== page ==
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Armando M. Fernandez is the Mexican who invented and named the mousepad in 1979. The purpose of this invention, according to Fernandez, was to give more speed and precision to the mouse, as well as to make it more comfortable to work with. In addition, this device avoids wear and tear on the surface of the desktop from the continuous rubbing of the mouse. In 1982, Steve Jobs launched his first computers, which among their peripherals included an optical mouse and Fernandez’s mousepad.

Color TV

Vintage televisions with bars without signal.

Guillermo González Camarena was the Mexican engineer who invented the color television. González Camarena developed the system in the 1930s and applied for a patent in 1940. Camarena also invented a simplified color system that was used by NASA in 1979 to take photographs and videos of Jupiter.

In 1940, Camarena invented the trichromatic sequential field system (STSC) to transmit color television worldwide. In the 1960s, he also developed a simpler system for generating color, called simplified bicolor. González Camarena launched color television in Mexico years before the implementation of the National Television System Committee standard. He also founded Channel 5 in Mexico City in 1952.

External artificial pacemaker

External artificial pacemaker.

Originally, the pacemaker was a giant device that had to be carried outside the body as an accessory. But Jorge Reynolds, an electronics engineer from Bogotá, Colombia, invented the first intravenous pacemaker in 1958, a device that has been used by more than 48 million people around the world. Reynolds still contributes to science and is now betting on the nanopacemaker, which measures a quarter of a grain of rice and weighs 1.7 grams.

Equipment for measuring seismic waves

Figure representing seismic waves.
QAI Publishing/Universal Images Group via Getty Images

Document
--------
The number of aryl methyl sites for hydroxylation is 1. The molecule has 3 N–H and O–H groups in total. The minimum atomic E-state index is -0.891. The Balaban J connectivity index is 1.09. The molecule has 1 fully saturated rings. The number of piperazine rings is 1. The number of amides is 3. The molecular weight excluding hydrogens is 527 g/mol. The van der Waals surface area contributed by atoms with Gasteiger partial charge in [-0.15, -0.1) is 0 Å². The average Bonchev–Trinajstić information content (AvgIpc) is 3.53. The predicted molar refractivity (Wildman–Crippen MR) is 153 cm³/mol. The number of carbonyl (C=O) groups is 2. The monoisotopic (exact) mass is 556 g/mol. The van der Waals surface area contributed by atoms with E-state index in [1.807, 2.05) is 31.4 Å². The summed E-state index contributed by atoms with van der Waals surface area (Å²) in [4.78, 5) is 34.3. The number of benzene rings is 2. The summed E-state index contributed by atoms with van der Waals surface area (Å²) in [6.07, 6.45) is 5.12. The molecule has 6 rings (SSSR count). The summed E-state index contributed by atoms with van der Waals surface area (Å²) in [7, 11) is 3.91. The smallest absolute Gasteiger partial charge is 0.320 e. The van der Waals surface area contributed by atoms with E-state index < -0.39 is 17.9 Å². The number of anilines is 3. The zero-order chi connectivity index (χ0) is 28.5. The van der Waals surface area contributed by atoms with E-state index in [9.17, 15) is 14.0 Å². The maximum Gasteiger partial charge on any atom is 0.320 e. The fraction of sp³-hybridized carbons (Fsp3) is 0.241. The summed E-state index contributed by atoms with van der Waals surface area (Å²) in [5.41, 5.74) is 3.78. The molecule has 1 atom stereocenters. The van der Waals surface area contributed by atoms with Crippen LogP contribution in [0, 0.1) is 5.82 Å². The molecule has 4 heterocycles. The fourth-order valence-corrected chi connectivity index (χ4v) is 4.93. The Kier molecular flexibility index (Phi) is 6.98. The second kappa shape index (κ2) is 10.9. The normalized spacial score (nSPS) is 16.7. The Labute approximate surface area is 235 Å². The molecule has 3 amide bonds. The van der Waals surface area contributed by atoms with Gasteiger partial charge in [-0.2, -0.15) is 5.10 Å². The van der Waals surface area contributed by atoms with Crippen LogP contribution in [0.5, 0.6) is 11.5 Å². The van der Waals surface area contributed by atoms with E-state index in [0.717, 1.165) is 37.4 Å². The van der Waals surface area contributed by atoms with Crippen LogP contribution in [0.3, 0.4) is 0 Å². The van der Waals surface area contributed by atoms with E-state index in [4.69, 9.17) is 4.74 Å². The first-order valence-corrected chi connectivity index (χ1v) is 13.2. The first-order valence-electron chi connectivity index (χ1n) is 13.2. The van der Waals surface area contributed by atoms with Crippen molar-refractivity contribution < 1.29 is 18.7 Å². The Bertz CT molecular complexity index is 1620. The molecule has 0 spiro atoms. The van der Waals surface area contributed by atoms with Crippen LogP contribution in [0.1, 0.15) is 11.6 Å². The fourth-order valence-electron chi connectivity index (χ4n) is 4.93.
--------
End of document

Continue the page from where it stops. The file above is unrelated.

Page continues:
One of the most reliable systems for measuring the intensity of earthquakes is the Instrumental Seismic Intensity, or Arias Intensity, system named after its inventor, Chilean scientist Arturo Arias. It determines the damage that an earthquake causes to structures and buildings in an area. Arias developed the system in 1969, and it remains fundamental to the design of earthquake-resistant buildings.

Transdermal patch

Patches are a simple way to administer medications through the skin.

Alejandro Zaffaroni of Uruguay, the father of controlled drug-dosing methods, developed the conceptual beginnings of transdermal patches. Thanks to Zaffaroni, today we can administer pain medications, antidepressants, hormones, and nicotine through the patches.

Birth control pill

Birth control pills were created by a Mexican in the 1950s.
Annette Riedl/picture alliance via Getty Images

Luis Miramontes from Tepic, Nayarit, Mexico, is the man behind the birth control pill. In 1951, at just 26 years old, the chemical engineer and graduate of the National Autonomous University of Mexico succeeded in synthesizing norethisterone. This basic component of the contraceptive pill was later considered one of the most important molecules in history.